Poster from street protest (Kelly Hafermann Photography)

Poster from street protest (Kelly Hafermann Photography)

There is every indication that Trump’s government will roll back environmental regulations and systematically disregard climate change. Trump’s world sees environmental deregulation as about ‘freedom’ and ‘reducing bureaucracy’ and especially ‘making money’. In reality it is about utter indifference to safety, health, long‐term prosperity and security.

In the 1920s, America’s pesticide of choice was lead arsenate. Now that was a food ingredient. Presumably we’ve seen the last of that one, but hopes doubtless linger somewhere for reviving others almost as bad.

America before Trump was not over‐regulated. Pesticides banned in Europe (including those threatening to bees) are still used in America. American milk and meat contains bovine growth hormones banned in Canada. The only thing that keeps these carcinogens out of Canadian milk and cheese are the milk marketing boards that keep our dairy farmers in business. American milk, carcinogens and all, may spill northward if marketing boards are eliminated, something likely on Trump’s trade agenda. Canada may well be under pressure to accept such things in exchange for keeping auto plants open, or selling our softwood lumber.

But that is only one of the challenges related to food. What is sprayed on vegetables, fruits and nuts grown in California, Texas or Florida may change for the worse, too. Canada imports a lot of fresh produce from such places, especially seasonally. Always remember: you are what you eat.

We do not need to grow all of our food (bananas seem unlikely), but we do need to produce and store enough varieties that Canadians remain food secure in the face of the world’s changing physical climate – and America’s changing political climate. 

Politically, we must remember most Trump voters are from rural areas and energy producing states. The coal, oil and gas producing areas (including North Dakota, Texas, Oklahoma and West Virginia) see climate action as an economic threat. So do many rural areas, where there is little public transportation and long distances to drive, often in gas‐needy trucks.

Trump’s cabinet systematically opposes both climate action and environmental protection. Environmental Protection Agency nominee Scott Pruitt as Oklahoma’s Attorney General led the legal fight against federal environmental regulations. Secretary of State Rex Tillerson ran the oil company that most strongly resisted climate initiatives.

How is environmental deregulation likely to affect Canada’s food security and safety? Commerce Secretary‐to‐be Wilbur Ross sees NAFTA renegotiation as a priority. What might they most want from Canada? My bet is greater access for low cost American agricultural products, especially dairy. They may also want a few auto jobs from Ontario for Michigan and Ohio and softwood lumber jobs for Georgia. What, if anything, might he offer in return? The Keystone XL pipeline has already been pushed forward by Trump as a payback to oil interests. Other offers for Canada are less likely than threats of import taxes.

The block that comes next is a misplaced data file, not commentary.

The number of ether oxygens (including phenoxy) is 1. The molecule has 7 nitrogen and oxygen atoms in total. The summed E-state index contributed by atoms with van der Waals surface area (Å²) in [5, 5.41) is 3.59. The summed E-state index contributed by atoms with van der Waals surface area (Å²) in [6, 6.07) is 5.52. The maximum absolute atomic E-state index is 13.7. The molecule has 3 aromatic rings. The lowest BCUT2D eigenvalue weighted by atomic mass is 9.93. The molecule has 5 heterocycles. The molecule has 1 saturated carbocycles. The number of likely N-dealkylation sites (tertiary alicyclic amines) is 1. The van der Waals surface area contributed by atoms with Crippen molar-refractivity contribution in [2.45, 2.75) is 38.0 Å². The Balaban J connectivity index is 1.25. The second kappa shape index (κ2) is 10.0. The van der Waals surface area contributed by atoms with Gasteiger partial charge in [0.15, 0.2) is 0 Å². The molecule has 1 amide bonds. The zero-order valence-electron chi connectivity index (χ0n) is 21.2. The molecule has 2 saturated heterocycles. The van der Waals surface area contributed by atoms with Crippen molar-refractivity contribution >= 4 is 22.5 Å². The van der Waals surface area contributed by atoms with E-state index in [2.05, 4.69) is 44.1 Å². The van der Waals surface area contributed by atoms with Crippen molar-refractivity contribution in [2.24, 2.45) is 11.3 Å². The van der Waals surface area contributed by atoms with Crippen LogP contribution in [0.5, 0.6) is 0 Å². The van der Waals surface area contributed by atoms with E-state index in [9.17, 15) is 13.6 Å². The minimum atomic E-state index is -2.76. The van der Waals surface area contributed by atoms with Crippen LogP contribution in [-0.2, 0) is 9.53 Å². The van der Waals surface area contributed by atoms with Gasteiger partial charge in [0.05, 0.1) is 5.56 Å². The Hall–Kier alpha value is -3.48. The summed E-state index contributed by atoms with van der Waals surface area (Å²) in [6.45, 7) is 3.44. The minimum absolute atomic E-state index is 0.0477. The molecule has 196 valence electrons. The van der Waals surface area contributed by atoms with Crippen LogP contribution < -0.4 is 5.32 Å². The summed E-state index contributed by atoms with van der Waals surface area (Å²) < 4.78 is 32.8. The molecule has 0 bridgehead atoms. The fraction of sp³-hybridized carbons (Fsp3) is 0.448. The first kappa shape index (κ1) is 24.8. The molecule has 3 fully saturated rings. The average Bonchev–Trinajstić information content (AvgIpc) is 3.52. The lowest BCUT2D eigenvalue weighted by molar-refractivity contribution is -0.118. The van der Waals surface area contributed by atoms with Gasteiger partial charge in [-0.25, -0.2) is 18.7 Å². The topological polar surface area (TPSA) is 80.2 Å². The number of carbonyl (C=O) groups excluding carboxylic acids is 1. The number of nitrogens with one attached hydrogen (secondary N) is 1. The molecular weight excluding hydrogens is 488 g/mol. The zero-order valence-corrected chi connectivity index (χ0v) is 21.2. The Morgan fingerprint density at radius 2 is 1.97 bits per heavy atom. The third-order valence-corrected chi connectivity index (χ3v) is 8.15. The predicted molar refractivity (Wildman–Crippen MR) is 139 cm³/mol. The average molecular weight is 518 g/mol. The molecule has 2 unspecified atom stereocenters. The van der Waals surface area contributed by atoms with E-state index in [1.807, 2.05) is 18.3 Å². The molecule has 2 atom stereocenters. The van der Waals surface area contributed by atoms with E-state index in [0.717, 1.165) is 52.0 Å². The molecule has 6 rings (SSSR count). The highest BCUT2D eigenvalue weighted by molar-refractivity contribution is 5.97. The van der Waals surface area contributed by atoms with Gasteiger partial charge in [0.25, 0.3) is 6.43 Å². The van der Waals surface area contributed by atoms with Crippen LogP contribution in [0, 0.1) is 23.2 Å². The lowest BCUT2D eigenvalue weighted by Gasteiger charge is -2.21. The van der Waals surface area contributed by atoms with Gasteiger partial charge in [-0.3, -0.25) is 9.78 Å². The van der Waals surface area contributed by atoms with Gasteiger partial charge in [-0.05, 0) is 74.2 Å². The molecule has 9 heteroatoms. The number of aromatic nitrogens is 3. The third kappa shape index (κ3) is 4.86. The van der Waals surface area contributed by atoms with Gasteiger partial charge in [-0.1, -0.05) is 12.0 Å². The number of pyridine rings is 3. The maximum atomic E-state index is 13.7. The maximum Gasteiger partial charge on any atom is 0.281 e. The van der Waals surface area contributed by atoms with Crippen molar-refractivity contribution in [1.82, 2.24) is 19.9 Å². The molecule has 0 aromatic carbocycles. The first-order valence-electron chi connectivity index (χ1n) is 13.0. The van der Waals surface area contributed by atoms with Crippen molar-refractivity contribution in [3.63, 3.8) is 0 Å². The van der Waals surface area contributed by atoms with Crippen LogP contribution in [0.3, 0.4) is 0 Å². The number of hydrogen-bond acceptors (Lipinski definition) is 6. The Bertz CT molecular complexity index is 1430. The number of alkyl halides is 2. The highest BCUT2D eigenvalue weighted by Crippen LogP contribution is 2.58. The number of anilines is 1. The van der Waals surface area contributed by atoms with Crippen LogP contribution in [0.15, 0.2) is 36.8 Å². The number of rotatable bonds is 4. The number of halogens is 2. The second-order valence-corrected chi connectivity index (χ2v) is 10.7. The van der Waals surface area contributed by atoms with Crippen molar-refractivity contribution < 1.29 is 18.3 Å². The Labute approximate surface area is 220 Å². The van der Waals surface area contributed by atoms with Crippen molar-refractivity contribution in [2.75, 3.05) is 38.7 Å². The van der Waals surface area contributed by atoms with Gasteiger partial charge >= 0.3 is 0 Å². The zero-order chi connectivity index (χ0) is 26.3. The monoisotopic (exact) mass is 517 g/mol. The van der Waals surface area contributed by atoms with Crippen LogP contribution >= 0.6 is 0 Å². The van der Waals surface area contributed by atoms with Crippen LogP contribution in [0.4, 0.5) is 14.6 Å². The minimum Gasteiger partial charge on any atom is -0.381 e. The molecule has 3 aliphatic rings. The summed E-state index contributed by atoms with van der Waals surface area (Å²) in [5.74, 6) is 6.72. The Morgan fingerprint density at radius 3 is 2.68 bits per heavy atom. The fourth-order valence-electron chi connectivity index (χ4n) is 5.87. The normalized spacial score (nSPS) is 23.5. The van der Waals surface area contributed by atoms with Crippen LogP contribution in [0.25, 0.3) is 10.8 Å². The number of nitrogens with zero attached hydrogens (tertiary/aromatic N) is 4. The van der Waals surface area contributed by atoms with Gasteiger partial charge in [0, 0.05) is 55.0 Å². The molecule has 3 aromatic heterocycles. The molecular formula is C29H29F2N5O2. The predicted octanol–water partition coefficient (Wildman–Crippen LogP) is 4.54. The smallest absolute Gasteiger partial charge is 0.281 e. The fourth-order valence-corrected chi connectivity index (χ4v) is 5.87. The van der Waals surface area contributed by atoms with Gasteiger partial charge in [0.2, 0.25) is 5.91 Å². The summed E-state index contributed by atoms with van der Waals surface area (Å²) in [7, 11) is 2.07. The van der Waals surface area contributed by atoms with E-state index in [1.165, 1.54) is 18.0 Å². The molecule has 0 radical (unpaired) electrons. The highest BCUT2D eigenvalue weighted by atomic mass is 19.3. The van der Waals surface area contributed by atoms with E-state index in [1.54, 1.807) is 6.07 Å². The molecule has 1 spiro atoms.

Canada’s Ambassador to Washington, David MacNaughton, has said that he seeks“mutual ground” ‐‐ changes to NAFTA in the interest of both countries. A reasonable hope, perhaps, but only if one’s counterparts in the negotiation are mostly looking for humiliations to tweet about.The Trump administration’s deregulation and trade ideas suggest that Canadians really need to think hard about our future economy and how to have greater control of our own destiny.

The big questions are: do we want essential goods, in particular our food, produced in countries that are not politically stable? To what extentare we willing to have our food come from nations that do not carefully regulate agricultural chemicals? As a future measure for my own personal safety and health, I havedecided the only food from the United States I’ll be eating will be certified organic. In my opinion, everything else will be unfit for consumption.

Another large question about food: given the production insecurities associated with climate change, shouldn’t Canada be capable of producing most of our own food anyway? The California Department of Water Resources declared 2016 its fifth year of drought in a row. Is food from California secure if it’s increasingly prone to droughts, especially when many of its crops including avocados, almonds and other fruits and nuts, are highly water‐dependent?

Canada cannot grow all the crops that California can, but increasingly, we can produce winter greens in unheated greenhouses and we can grow good substitutes for most things. Canada should therefore prioritize protecting prime farmland and provide more start‐up supports for new growers willing to experiment and to produce year‐round. We do not need to grow all of our food (bananas seem unlikely), but we do need to produce and store enough varieties that Canadians remain food secure in the face of the world’s changing physical climate – and America’s changing political climate. 

Robert Paehlke is a professor emeritus at Trent University where he taught environmental policy and politics for 35 years. About 40 years ago, he envisioned a magazine that was both scientifically sound and journalistically interesting, and Alternatives was born. “Bob P,” as we call him, sits on the magazine’s editorial board and he contributes articles and blog posts as often as we can trick him into it.

He is the author of Environmentalism and the Future of Progressive Politics (1989), Democracy's Dilemma: Environment, Social Equity and the Global Economy (2004), Some Like It Cold: The Politics of Climate Change in Canada (2008) and Hegemony and Global Citizenship (2014).  

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